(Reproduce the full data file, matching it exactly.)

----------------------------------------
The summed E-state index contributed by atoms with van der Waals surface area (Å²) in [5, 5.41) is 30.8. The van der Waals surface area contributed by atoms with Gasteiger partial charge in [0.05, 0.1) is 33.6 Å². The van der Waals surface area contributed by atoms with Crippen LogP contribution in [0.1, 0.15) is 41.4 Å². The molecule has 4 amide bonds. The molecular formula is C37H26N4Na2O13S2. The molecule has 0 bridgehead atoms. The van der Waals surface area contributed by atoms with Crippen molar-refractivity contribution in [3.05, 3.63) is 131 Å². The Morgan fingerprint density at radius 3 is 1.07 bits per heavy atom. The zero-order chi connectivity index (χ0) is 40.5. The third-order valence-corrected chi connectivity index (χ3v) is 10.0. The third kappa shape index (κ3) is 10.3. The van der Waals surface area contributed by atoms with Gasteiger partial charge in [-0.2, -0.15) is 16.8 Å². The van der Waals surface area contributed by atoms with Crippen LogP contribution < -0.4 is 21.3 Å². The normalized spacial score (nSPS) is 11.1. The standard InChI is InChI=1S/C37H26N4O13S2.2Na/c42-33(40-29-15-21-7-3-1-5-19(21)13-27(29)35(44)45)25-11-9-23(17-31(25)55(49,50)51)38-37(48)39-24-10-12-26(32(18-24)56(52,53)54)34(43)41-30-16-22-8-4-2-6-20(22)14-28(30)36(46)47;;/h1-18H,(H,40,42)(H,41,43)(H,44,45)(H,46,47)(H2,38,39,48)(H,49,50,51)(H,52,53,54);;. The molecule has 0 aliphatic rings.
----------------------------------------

The summed E-state index contributed by atoms with van der Waals surface area (Å²) in [5, 5.41) is 30.8. The van der Waals surface area contributed by atoms with Gasteiger partial charge in [0.05, 0.1) is 33.6 Å². The van der Waals surface area contributed by atoms with Crippen LogP contribution in [0.1, 0.15) is 41.4 Å². The molecule has 4 amide bonds. The molecular formula is C37H26N4Na2O13S2. The molecule has 0 bridgehead atoms. The van der Waals surface area contributed by atoms with Crippen molar-refractivity contribution in [3.05, 3.63) is 131 Å². The Morgan fingerprint density at radius 3 is 1.07 bits per heavy atom. The zero-order chi connectivity index (χ0) is 40.5. The third-order valence-corrected chi connectivity index (χ3v) is 10.0. The third kappa shape index (κ3) is 10.3. The van der Waals surface area contributed by atoms with Gasteiger partial charge in [-0.2, -0.15) is 16.8 Å². The van der Waals surface area contributed by atoms with Crippen LogP contribution < -0.4 is 21.3 Å². The normalized spacial score (nSPS) is 11.1. The standard InChI is InChI=1S/C37H26N4O13S2.2Na/c42-33(40-29-15-21-7-3-1-5-19(21)13-27(29)35(44)45)25-11-9-23(17-31(25)55(49,50)51)38-37(48)39-24-10-12-26(32(18-24)56(52,53)54)34(43)41-30-16-22-8-4-2-6-20(22)14-28(30)36(46)47;;/h1-18H,(H,40,42)(H,41,43)(H,44,45)(H,46,47)(H2,38,39,48)(H,49,50,51)(H,52,53,54);;. The molecule has 0 aliphatic rings.